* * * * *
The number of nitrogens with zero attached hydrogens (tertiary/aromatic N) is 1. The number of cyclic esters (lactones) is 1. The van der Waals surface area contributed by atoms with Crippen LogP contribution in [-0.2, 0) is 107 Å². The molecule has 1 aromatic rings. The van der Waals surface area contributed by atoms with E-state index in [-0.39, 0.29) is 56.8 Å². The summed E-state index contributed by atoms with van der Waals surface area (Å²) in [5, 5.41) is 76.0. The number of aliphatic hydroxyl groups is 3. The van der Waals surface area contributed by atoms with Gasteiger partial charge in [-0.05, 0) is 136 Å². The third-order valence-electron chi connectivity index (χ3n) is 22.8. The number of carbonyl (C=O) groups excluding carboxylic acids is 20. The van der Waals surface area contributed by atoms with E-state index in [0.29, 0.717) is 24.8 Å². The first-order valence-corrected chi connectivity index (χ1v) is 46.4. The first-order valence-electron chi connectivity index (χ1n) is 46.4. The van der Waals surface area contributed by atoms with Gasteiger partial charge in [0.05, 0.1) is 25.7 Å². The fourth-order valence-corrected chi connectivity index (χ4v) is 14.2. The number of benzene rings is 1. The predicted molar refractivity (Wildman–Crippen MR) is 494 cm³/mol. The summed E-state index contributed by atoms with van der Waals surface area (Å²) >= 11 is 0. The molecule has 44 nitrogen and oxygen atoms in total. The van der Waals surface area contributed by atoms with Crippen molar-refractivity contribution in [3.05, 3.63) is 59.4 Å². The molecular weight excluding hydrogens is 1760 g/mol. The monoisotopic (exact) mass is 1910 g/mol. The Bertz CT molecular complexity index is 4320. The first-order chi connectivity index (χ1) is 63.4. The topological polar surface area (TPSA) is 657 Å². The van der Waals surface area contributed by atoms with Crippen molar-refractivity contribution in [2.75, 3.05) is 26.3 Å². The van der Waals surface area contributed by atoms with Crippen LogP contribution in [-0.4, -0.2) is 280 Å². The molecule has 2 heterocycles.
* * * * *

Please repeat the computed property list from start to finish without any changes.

The number of nitrogens with zero attached hydrogens (tertiary/aromatic N) is 1. The number of cyclic esters (lactones) is 1. The van der Waals surface area contributed by atoms with Crippen LogP contribution in [-0.2, 0) is 107 Å². The molecule has 1 aromatic rings. The van der Waals surface area contributed by atoms with E-state index in [-0.39, 0.29) is 56.8 Å². The summed E-state index contributed by atoms with van der Waals surface area (Å²) in [5, 5.41) is 76.0. The number of aliphatic hydroxyl groups is 3. The van der Waals surface area contributed by atoms with Gasteiger partial charge in [-0.05, 0) is 136 Å². The third-order valence-electron chi connectivity index (χ3n) is 22.8. The number of carbonyl (C=O) groups excluding carboxylic acids is 20. The van der Waals surface area contributed by atoms with E-state index in [0.29, 0.717) is 24.8 Å². The first-order valence-corrected chi connectivity index (χ1v) is 46.4. The first-order valence-electron chi connectivity index (χ1n) is 46.4. The van der Waals surface area contributed by atoms with Gasteiger partial charge in [0.05, 0.1) is 25.7 Å². The fourth-order valence-corrected chi connectivity index (χ4v) is 14.2. The number of benzene rings is 1. The predicted molar refractivity (Wildman–Crippen MR) is 494 cm³/mol. The summed E-state index contributed by atoms with van der Waals surface area (Å²) >= 11 is 0. The molecule has 44 nitrogen and oxygen atoms in total. The van der Waals surface area contributed by atoms with Crippen molar-refractivity contribution in [3.05, 3.63) is 59.4 Å². The molecular weight excluding hydrogens is 1760 g/mol. The monoisotopic (exact) mass is 1910 g/mol. The Bertz CT molecular complexity index is 4320. The first-order chi connectivity index (χ1) is 63.4. The topological polar surface area (TPSA) is 657 Å². The van der Waals surface area contributed by atoms with Crippen molar-refractivity contribution in [2.75, 3.05) is 26.3 Å². The van der Waals surface area contributed by atoms with Crippen LogP contribution in [-0.4, -0.2) is 280 Å². The molecule has 2 heterocycles.